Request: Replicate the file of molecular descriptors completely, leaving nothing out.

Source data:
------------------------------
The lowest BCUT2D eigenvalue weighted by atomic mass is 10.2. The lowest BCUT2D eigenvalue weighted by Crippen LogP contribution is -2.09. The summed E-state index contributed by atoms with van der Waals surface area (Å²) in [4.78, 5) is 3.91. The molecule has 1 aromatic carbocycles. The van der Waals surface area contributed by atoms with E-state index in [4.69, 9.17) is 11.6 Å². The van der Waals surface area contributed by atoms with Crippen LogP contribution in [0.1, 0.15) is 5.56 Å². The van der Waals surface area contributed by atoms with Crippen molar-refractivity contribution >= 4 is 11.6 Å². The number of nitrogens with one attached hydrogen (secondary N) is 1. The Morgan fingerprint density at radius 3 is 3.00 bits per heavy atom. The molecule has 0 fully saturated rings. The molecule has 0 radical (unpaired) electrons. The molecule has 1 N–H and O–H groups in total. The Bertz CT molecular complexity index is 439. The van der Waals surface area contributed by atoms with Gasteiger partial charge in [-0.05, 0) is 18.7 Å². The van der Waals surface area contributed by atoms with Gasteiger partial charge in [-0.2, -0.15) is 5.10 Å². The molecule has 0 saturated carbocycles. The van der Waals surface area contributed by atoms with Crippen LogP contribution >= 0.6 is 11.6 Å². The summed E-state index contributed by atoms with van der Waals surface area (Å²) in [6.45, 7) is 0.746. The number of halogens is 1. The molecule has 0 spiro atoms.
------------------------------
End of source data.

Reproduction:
The lowest BCUT2D eigenvalue weighted by atomic mass is 10.2. The lowest BCUT2D eigenvalue weighted by Crippen LogP contribution is -2.09. The summed E-state index contributed by atoms with van der Waals surface area (Å²) in [4.78, 5) is 3.91. The molecule has 1 aromatic carbocycles. The van der Waals surface area contributed by atoms with E-state index in [4.69, 9.17) is 11.6 Å². The van der Waals surface area contributed by atoms with Crippen LogP contribution in [0.1, 0.15) is 5.56 Å². The van der Waals surface area contributed by atoms with Crippen molar-refractivity contribution >= 4 is 11.6 Å². The number of nitrogens with one attached hydrogen (secondary N) is 1. The Morgan fingerprint density at radius 3 is 3.00 bits per heavy atom. The molecule has 0 fully saturated rings. The molecule has 0 radical (unpaired) electrons. The molecule has 1 N–H and O–H groups in total. The Bertz CT molecular complexity index is 439. The van der Waals surface area contributed by atoms with Gasteiger partial charge in [-0.05, 0) is 18.7 Å². The van der Waals surface area contributed by atoms with Gasteiger partial charge in [-0.2, -0.15) is 5.10 Å². The molecule has 0 saturated carbocycles. The van der Waals surface area contributed by atoms with Crippen LogP contribution >= 0.6 is 11.6 Å². The summed E-state index contributed by atoms with van der Waals surface area (Å²) in [6.45, 7) is 0.746. The number of halogens is 1. The molecule has 0 spiro atoms.